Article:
Review of Leah Poole Osowski's Hover Over Her (Kent State University, 2016)


Hover Over Her: Microreview with Drawings by Julia Koets
 

When I read Leah Poole Osowski’s new collection of poems, I kept a notebook beside me. As I made my way through the book, I sketched in my notebook: a hollow catalpa pod holding several baby teeth, a water-ring bracelet, a conch-shaped heart, a moon-sliced radish. The images map out a landscape of girlhood, adolescence, and early adulthood.

Drawing by Julia Koets with quote from Hover Over Her by Leah Poole Osowski

"The images map out a landscape of girlhood, adolescence, and early adulthood."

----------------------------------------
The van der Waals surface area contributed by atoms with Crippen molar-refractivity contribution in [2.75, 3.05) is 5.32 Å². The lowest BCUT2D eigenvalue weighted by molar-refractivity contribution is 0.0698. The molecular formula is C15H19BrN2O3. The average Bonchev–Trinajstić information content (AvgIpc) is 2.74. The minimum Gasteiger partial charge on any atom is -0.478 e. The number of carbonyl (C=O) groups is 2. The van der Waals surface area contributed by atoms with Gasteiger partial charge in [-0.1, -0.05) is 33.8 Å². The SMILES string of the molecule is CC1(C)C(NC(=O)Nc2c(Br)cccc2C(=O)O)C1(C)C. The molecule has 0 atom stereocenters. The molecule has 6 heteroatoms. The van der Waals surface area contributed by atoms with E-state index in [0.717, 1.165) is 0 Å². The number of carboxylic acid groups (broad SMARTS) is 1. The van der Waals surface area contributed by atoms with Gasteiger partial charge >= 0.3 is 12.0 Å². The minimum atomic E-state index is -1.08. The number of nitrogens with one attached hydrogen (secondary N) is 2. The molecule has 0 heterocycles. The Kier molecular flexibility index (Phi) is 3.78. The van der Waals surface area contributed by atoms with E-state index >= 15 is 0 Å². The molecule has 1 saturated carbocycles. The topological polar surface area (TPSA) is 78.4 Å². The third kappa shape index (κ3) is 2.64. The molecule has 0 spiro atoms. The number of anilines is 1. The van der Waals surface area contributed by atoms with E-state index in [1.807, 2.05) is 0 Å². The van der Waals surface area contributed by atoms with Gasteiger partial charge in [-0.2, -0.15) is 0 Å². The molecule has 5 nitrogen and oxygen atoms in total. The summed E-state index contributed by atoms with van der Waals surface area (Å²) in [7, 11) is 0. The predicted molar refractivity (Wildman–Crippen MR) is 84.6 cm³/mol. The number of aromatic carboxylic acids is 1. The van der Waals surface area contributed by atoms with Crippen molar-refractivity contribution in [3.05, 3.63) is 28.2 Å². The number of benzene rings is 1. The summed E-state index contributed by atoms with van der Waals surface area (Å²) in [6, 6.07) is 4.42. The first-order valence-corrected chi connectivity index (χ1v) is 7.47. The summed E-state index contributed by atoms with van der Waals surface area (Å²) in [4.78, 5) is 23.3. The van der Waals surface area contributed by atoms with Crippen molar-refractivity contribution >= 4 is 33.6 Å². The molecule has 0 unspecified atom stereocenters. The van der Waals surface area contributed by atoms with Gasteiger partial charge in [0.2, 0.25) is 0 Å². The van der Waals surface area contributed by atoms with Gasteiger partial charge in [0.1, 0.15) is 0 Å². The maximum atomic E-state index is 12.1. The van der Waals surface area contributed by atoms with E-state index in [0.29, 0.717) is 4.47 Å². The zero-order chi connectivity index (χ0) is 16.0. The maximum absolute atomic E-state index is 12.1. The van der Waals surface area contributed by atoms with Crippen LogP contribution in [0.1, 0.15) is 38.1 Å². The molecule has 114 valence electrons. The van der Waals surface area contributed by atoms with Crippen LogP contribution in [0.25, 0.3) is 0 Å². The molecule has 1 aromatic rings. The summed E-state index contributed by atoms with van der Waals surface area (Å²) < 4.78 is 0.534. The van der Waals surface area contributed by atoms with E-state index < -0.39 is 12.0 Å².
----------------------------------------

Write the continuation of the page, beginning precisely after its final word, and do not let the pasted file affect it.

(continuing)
From the first poem in the book I’m introduced to this landscape. When I read the opening lines, “We came in folded bodies in inner tubes / roll downing lawns / We came calf-bruised,” I imagine the girls’ legs bruised from rolling down a hill in inner tubes. I consider the dizziness I felt when, as a girl, I rolled down the grassy hill in the park down the street from my house. But I also think about a calf, a baby cow, bruised from being born. As I make my way through the book, I think about the three girls in this book as calves, born bruised, born already knowing something about vulnerability and hurt, knowing that girlhood is a landscape in which girls’ bodies are often vulnerable.

If we look at a map of this landscape, we see other images from girlhood, too:

  • “the lip of the town pool”
  • “yellow-crowned night herons”
  • “paper boats folded in their inflated chests”
  • “her eyes—mud puddles at noon”
  • “The birthmark on her back shaped like Cuba”